(This article was originally published Wednesday.)
By Karen Talley
Behind the Election Day ads crowding newspapers and overloading airwaves, retailers are concerned about how the battling between Democrats and Republicans will weigh on customers' psyches.
Retailers hate uncertainty, and with the economy sending mixed signals, the presidential election is all about upheaval.
"This fall's presidential election will likely produce an avalanche of negative ads and elevate the uncertainty caused by potential policy changes that could follow the November vote," Target Corp. (TGT) Chief Executive Gregg Steinhafel said Wednesday when discussing the mass merchant's second-quarter results.
"Certainty versus uncertainty is a much better business environment," said David Henry, chief executive of shopping-center owner Kimco Realty Corp. (KIM). "The consumer is the same way in the sense that the uncertainty is impacting their behavior. But once the election occurs, historically, they are more sure."
The comments reflect what may be on other retail executives' minds. However, representatives of Wal-Mart Stores Inc. (WMT), Saks Inc. (SKS), Sears Holdings Corp. (SHLD) and Macy's Inc. (M) are among retailers that declined to comment for this article.
Anxiety may be especially acute given campaigning is occurring during the back-to-school season, the second-largest consumer-spending period of the year behind Christmas. The average consumer will spend $688.62 on children in kindergarten through 12th grade, according to the National Retail Federation.
The election also creates a clash between retailers' spending on advertising, especially broadcast, and candidates' own huge war chests. "This is an issue for retailers and anyone else who depends on getting air time," said Zain Raj, chief executive of Hyper Marketing, a marketing-services firm.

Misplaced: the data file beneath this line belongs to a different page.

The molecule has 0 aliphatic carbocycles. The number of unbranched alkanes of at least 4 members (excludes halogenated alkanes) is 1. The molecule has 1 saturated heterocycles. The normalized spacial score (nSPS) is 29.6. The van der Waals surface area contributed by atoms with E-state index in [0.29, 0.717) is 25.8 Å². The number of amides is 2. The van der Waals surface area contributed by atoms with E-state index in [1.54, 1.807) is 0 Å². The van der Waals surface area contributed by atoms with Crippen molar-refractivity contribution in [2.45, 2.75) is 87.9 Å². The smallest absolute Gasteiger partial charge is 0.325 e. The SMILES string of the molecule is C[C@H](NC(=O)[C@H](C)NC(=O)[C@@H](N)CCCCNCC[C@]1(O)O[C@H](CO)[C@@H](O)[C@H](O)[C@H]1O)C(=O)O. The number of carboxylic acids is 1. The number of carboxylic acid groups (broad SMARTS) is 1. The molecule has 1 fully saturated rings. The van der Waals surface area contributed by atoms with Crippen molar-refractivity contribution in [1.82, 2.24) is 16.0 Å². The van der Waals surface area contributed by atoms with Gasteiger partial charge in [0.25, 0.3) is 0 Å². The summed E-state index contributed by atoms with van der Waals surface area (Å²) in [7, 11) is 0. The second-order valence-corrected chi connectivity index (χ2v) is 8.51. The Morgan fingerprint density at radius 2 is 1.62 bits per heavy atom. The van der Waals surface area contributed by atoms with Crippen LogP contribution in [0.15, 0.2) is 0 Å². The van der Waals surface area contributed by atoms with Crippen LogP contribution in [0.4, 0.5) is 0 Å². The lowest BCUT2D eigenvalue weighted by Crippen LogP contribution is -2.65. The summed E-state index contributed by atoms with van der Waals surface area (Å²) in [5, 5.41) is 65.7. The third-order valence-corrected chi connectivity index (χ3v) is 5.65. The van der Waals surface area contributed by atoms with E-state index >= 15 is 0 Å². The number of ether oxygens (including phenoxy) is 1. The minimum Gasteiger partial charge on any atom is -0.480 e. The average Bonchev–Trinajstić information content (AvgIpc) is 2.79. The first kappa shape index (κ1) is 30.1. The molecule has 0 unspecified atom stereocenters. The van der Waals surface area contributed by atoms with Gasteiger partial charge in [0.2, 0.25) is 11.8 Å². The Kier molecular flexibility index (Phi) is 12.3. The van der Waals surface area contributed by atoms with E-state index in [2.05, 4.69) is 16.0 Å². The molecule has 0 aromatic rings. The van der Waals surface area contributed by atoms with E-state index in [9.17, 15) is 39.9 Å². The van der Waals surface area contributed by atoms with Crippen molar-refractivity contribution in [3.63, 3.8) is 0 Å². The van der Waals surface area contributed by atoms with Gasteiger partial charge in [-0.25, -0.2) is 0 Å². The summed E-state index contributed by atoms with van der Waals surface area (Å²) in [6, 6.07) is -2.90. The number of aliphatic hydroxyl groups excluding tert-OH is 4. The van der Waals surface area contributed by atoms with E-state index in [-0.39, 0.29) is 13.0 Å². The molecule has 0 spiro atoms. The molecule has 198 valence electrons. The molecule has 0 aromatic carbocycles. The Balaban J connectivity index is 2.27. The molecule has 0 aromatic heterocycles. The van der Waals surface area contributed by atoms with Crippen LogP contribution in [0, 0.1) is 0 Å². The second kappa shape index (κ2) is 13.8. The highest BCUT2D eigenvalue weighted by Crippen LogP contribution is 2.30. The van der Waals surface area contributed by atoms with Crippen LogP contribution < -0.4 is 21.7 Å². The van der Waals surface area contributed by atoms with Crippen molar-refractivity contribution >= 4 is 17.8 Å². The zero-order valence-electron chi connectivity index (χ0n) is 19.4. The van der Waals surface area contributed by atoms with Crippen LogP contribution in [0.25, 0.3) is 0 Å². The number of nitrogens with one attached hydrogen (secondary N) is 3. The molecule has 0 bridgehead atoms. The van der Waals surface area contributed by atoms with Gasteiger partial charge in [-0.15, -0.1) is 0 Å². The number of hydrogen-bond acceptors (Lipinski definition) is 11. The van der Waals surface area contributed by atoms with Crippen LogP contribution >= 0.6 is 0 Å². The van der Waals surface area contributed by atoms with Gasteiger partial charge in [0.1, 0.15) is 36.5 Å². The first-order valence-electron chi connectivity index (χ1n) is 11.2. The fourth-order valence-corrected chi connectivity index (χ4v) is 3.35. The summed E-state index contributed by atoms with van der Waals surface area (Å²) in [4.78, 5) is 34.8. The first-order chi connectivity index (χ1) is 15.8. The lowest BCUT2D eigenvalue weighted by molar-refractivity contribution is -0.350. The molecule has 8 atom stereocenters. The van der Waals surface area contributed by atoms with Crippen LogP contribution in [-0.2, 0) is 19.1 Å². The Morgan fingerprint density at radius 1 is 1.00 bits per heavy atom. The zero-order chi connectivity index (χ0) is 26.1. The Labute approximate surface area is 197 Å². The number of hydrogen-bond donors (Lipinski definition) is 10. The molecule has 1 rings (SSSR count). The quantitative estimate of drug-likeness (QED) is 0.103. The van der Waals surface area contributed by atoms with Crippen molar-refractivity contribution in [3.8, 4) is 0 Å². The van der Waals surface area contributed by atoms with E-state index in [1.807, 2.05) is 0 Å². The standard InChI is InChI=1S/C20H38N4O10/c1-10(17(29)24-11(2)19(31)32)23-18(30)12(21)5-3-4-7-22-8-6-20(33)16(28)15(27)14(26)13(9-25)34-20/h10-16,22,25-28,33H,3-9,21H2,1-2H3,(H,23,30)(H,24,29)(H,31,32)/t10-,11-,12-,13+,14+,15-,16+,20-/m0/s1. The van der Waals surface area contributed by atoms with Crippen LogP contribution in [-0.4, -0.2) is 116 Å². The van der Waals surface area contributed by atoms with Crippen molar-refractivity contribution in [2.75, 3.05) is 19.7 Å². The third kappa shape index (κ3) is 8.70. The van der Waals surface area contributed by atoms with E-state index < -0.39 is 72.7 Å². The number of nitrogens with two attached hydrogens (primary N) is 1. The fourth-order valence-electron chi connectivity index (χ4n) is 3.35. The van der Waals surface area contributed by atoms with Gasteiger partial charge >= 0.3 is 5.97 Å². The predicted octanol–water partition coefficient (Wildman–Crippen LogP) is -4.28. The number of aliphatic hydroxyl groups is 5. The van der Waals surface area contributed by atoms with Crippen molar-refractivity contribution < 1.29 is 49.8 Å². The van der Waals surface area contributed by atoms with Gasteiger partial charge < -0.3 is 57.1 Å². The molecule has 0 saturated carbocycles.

Mr. Raj estimates ad purchases across all media, including broadcast and print, are 18% more costly now than they would be if there wasn't an election.
Political ads are set to cost around $9.8 billion this year, a 63% increase over 2010, according to estimates by research firm Borrell Associates.
Earlier this month, CBS Chief Executive Les Moonves told analysts the broadcaster had received "very attractive pricing" at its annual upfront, when broadcasters typically book the bulk of their business with advertisers. CBS expects political spending to accelerate throughout the third quarter and into the fourth quarter "with record breaking numbers" at TV stations it owns and operates.
While the uncertainty and high ad costs serve as downsides for retailers, electioneering features a lot of rallies that get people into large public areas including mall parking lots. Banner ads festooned across store windows can serve as a draw into stores.
In general, people are pumped up no matter where the rally is, so "they stay out and make a day of it," said Craig Rowley, vice president of retail consulting at the Hay Group.
Retailers also can benefit by selling election-oriented merchandise. T-shirts are always big items, but the theme can be carried further to everything from mugs to separate departments full of assorted election paraphernalia.
Write to Karen Talley at firstname.lastname@example.org
Subscribe to WSJ: http://online.wsj.com?mod=djnwires